Durham, NC (October 31, 2018)– A study released today in STEM CELLS moves scientists a step closer to finding how to help the body regenerate joint cartilage ravaged by disease. Their work reveals a new method to quickly and efficiently produce virtually unlimited numbers of chondrocytes, the cells that form cartilage, from human skin cells converted to induced pluripotent stem cells (iPSCs). For the 54 million Americans suffering from arthritis – the nation’s Number One disability – this could be great news.
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Press Releases from AlphaMed Press
DURHAM, N.C. (PRWEB) OCTOBER 08, 2018
A new study published in STEM CELLS Translational Medicine shows that the energy metabolism of human mesenchymal stem cells (hMSCs) can be targeted to increase their ability to enhance tissue regeneration. The study offers a strategy that has immediate translational potential for improving hMSCs’ therapeutic success.
hMSCs have gained significant interest as an “off-the-shelf” product for cell therapy in various types of diseases. Recent findings suggest that instead of replacing damaged cells through differentiation, as initially thought, hMSCs promote tissue regeneration by coordinating multiple components of the host immune system via the release of immunomodulatory factors. Therefore, understanding the mechanism underpinning hMSC immune polarization and secretory function is critical to enhancing their therapeutic outcome.
DURHAM, NC — A study recently published in STEM CELLS suggests unrestricted somatic stem cells (USSCs) derived from human cord blood can ease fibrosis and inflammation in a painful type of skin disorder called recessive dystrophic epidermolysis bullosa (RDEB). The stems cells also can potentially prevent malignant tumors, a frequent side effect of RDEB, from forming.
Durham, NC, September (2018) – A new study published in STEM CELLS Translational Medicine details a novel stem cell treatment with the potential to restore sight after a serious chemical burn to the eye.
DURHAM, N.C. (SEPTEMBER, 2018)
A team of researchers developed a biocompatible scaffold seeded with molecule-releasing stem cells that, when implanted in mice with a rare but deadly bone disease called autosomal recessive osteopetrosis (ARO), showed potential to help these animals. The findings, recently published in STEM CELLS Translational Medicine (SCTM), might someday yield a treatment for humans afflicted by the same devastating condition.
DURHAM, N.C. August, 2018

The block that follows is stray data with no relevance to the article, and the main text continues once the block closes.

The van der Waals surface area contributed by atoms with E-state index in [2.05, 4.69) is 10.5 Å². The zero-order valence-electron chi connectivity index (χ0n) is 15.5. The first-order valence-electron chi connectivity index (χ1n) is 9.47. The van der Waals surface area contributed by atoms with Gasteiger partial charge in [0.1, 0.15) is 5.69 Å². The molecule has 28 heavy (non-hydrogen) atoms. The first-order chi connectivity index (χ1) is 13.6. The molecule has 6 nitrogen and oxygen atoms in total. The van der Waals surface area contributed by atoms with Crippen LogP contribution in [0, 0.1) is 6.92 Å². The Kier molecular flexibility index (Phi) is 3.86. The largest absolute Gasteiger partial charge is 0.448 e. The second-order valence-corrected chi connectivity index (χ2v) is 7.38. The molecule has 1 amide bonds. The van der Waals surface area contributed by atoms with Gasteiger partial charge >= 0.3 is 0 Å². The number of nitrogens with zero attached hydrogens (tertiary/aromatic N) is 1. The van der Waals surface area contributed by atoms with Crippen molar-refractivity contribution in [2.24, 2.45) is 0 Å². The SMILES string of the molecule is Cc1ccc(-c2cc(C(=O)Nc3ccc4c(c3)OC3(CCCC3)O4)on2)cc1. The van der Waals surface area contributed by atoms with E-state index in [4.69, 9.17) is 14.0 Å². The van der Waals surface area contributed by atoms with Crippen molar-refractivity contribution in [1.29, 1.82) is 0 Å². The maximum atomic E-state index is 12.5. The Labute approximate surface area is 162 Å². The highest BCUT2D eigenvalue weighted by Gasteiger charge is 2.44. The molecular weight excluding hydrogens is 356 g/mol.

A new study recently published in STEM CELLS Translational Medicine demonstrates the long-term safety of laboratory-expanded endothelial progenitor cells for treating ischemic stroke. This could be good news for the 15 million people who, according to to the World Stroke Organization, suffer from this dangerous condition each year.
DURHAM, N.C. AUGUST, 2018
A new study published in STEM CELLS, conducted by researchers at the University of Amsterdam, shows how mesenchymal stem cells (MSCs) have multiple immune modulatory properties that could benefit the treatment of sepsis. This study also examines the importance of how MSCs affect inflammatory responses in humans.
Sepsis is a complication caused by the body's overwhelming response to infection and can lead to organ failure. It is a major cause of morbidity and mortality worldwide. Despite the use of antibiotics and well-quipped intensive care facilities, sepsis kills about one in every four patients who contract it.
DURHAM, N.C. AUGUST, 2018
In a new study published by STEM CELLS, researchers at Newcastle University, UK, describe a new organoid model that encompasses all human retinal cell types and that is responsive to light. Their work could have great impact on finding new treatments for the visually impaired by making drug and toxicology screening faster and more efficient.
DURHAM, N.C. JULY 2018
A new type of stem cell treatment is showing promise for patients undergoing hemodialysis (HD) who suffer from critical limb ischemia (CLI). Results of a clinical trial, reported on in a recently published article in STEM CELLS Translational Medicine, show that five out of the six patients in the trial were CLI-free one year after treatment.
Durham, NC. - July 2018
Researchers have developed what appears to be a simple, minimally invasive, effective way to treat osteoarthritis (OA) in dogs that may prove to be of considerable importance in treating humans, too. The study detailing this new approach appears in the latest issue of STEM CELLS Translational Medicine (SCTM).